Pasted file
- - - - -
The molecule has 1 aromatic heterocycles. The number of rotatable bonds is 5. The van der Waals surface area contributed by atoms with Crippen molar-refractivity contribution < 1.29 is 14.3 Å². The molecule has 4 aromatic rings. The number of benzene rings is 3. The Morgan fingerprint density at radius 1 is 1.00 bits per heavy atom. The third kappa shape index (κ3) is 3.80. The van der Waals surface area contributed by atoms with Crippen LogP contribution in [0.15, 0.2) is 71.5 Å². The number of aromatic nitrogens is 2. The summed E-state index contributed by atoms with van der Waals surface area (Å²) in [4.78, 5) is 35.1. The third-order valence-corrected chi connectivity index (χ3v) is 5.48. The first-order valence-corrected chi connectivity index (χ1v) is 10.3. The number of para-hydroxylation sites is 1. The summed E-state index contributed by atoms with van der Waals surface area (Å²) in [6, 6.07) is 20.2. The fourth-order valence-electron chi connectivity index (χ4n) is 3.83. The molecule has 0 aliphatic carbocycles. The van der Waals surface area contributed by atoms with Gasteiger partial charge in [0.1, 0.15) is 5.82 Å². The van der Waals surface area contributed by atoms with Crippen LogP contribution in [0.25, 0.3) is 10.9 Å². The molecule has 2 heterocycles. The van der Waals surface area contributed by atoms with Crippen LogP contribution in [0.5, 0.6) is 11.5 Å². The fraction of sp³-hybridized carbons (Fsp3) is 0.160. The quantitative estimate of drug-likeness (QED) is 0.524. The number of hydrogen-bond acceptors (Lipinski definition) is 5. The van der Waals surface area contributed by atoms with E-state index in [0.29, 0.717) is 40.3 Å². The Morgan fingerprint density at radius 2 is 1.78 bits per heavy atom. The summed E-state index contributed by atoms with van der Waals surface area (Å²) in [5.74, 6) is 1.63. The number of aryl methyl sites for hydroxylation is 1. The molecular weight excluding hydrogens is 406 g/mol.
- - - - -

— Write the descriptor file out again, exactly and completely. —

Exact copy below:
The molecule has 1 aromatic heterocycles. The number of rotatable bonds is 5. The van der Waals surface area contributed by atoms with Crippen molar-refractivity contribution < 1.29 is 14.3 Å². The molecule has 4 aromatic rings. The number of benzene rings is 3. The Morgan fingerprint density at radius 1 is 1.00 bits per heavy atom. The third kappa shape index (κ3) is 3.80. The van der Waals surface area contributed by atoms with Crippen LogP contribution in [0.15, 0.2) is 71.5 Å². The number of aromatic nitrogens is 2. The summed E-state index contributed by atoms with van der Waals surface area (Å²) in [4.78, 5) is 35.1. The third-order valence-corrected chi connectivity index (χ3v) is 5.48. The first-order valence-corrected chi connectivity index (χ1v) is 10.3. The number of para-hydroxylation sites is 1. The summed E-state index contributed by atoms with van der Waals surface area (Å²) in [6, 6.07) is 20.2. The fourth-order valence-electron chi connectivity index (χ4n) is 3.83. The molecule has 0 aliphatic carbocycles. The van der Waals surface area contributed by atoms with Gasteiger partial charge in [0.1, 0.15) is 5.82 Å². The van der Waals surface area contributed by atoms with Crippen LogP contribution in [0.25, 0.3) is 10.9 Å². The molecule has 2 heterocycles. The van der Waals surface area contributed by atoms with Crippen LogP contribution in [0.5, 0.6) is 11.5 Å². The fraction of sp³-hybridized carbons (Fsp3) is 0.160. The quantitative estimate of drug-likeness (QED) is 0.524. The number of hydrogen-bond acceptors (Lipinski definition) is 5. The van der Waals surface area contributed by atoms with E-state index in [0.29, 0.717) is 40.3 Å². The Morgan fingerprint density at radius 2 is 1.78 bits per heavy atom. The summed E-state index contributed by atoms with van der Waals surface area (Å²) in [5.74, 6) is 1.63. The number of aryl methyl sites for hydroxylation is 1. The molecular weight excluding hydrogens is 406 g/mol.